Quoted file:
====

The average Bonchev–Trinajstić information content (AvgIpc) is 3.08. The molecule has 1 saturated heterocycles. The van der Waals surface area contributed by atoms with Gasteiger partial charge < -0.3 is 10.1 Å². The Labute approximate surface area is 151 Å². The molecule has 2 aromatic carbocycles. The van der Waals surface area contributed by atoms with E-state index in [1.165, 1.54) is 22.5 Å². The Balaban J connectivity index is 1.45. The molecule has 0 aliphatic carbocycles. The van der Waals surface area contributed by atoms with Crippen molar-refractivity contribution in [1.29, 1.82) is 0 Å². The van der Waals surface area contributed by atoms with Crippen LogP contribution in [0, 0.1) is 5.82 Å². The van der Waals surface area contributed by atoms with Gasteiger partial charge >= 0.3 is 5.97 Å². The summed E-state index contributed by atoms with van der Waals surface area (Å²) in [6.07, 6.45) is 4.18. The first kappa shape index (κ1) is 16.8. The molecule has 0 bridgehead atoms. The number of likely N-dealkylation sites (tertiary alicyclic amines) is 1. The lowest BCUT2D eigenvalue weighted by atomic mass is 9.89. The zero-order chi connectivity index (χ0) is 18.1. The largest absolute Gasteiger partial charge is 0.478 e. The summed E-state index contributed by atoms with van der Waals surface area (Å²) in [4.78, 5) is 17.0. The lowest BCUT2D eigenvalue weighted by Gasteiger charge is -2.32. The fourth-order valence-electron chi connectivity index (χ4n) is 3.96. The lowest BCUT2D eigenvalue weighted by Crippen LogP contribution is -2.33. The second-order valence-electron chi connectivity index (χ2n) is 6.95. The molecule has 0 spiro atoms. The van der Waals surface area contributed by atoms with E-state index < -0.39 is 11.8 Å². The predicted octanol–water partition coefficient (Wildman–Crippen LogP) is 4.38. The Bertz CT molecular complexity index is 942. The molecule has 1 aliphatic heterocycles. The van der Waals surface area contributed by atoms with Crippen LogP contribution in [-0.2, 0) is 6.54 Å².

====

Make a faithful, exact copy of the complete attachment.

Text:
The average Bonchev–Trinajstić information content (AvgIpc) is 3.08. The molecule has 1 saturated heterocycles. The van der Waals surface area contributed by atoms with Gasteiger partial charge < -0.3 is 10.1 Å². The Labute approximate surface area is 151 Å². The molecule has 2 aromatic carbocycles. The van der Waals surface area contributed by atoms with E-state index in [1.165, 1.54) is 22.5 Å². The Balaban J connectivity index is 1.45. The molecule has 0 aliphatic carbocycles. The van der Waals surface area contributed by atoms with Crippen molar-refractivity contribution in [1.29, 1.82) is 0 Å². The van der Waals surface area contributed by atoms with Crippen LogP contribution in [0, 0.1) is 5.82 Å². The van der Waals surface area contributed by atoms with Gasteiger partial charge >= 0.3 is 5.97 Å². The summed E-state index contributed by atoms with van der Waals surface area (Å²) in [6.07, 6.45) is 4.18. The first kappa shape index (κ1) is 16.8. The molecule has 0 bridgehead atoms. The number of likely N-dealkylation sites (tertiary alicyclic amines) is 1. The lowest BCUT2D eigenvalue weighted by atomic mass is 9.89. The zero-order chi connectivity index (χ0) is 18.1. The largest absolute Gasteiger partial charge is 0.478 e. The summed E-state index contributed by atoms with van der Waals surface area (Å²) in [4.78, 5) is 17.0. The lowest BCUT2D eigenvalue weighted by Gasteiger charge is -2.32. The fourth-order valence-electron chi connectivity index (χ4n) is 3.96. The lowest BCUT2D eigenvalue weighted by Crippen LogP contribution is -2.33. The second-order valence-electron chi connectivity index (χ2n) is 6.95. The molecule has 0 spiro atoms. The van der Waals surface area contributed by atoms with E-state index < -0.39 is 11.8 Å². The predicted octanol–water partition coefficient (Wildman–Crippen LogP) is 4.38. The Bertz CT molecular complexity index is 942. The molecule has 1 aliphatic heterocycles. The van der Waals surface area contributed by atoms with Crippen LogP contribution in [-0.2, 0) is 6.54 Å².